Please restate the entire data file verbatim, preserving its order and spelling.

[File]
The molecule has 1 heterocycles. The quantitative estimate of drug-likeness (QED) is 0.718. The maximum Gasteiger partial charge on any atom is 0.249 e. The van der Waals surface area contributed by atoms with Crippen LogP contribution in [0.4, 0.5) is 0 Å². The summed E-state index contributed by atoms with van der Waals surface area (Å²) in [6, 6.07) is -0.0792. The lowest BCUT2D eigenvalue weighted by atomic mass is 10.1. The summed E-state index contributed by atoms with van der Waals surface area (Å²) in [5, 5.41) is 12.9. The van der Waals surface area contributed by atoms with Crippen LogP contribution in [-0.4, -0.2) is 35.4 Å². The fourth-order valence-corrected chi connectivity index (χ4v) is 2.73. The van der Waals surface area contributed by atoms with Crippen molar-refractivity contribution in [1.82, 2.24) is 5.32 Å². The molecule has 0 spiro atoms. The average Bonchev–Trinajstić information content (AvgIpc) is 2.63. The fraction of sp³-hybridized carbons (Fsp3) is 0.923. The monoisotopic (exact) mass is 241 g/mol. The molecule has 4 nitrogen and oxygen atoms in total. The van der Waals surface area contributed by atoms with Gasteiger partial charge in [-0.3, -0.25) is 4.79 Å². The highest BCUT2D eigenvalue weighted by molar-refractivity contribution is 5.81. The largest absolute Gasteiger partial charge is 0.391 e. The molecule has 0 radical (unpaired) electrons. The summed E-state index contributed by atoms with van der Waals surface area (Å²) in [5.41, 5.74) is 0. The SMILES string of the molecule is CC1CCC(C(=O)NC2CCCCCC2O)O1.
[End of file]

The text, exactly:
The molecule has 1 heterocycles. The quantitative estimate of drug-likeness (QED) is 0.718. The maximum Gasteiger partial charge on any atom is 0.249 e. The van der Waals surface area contributed by atoms with Crippen LogP contribution in [0.4, 0.5) is 0 Å². The summed E-state index contributed by atoms with van der Waals surface area (Å²) in [6, 6.07) is -0.0792. The lowest BCUT2D eigenvalue weighted by atomic mass is 10.1. The summed E-state index contributed by atoms with van der Waals surface area (Å²) in [5, 5.41) is 12.9. The van der Waals surface area contributed by atoms with Crippen LogP contribution in [-0.4, -0.2) is 35.4 Å². The fourth-order valence-corrected chi connectivity index (χ4v) is 2.73. The van der Waals surface area contributed by atoms with Crippen molar-refractivity contribution in [1.82, 2.24) is 5.32 Å². The molecule has 0 spiro atoms. The average Bonchev–Trinajstić information content (AvgIpc) is 2.63. The fraction of sp³-hybridized carbons (Fsp3) is 0.923. The monoisotopic (exact) mass is 241 g/mol. The molecule has 4 nitrogen and oxygen atoms in total. The van der Waals surface area contributed by atoms with Gasteiger partial charge in [-0.3, -0.25) is 4.79 Å². The highest BCUT2D eigenvalue weighted by molar-refractivity contribution is 5.81. The largest absolute Gasteiger partial charge is 0.391 e. The molecule has 0 radical (unpaired) electrons. The summed E-state index contributed by atoms with van der Waals surface area (Å²) in [5.41, 5.74) is 0. The SMILES string of the molecule is CC1CCC(C(=O)NC2CCCCCC2O)O1.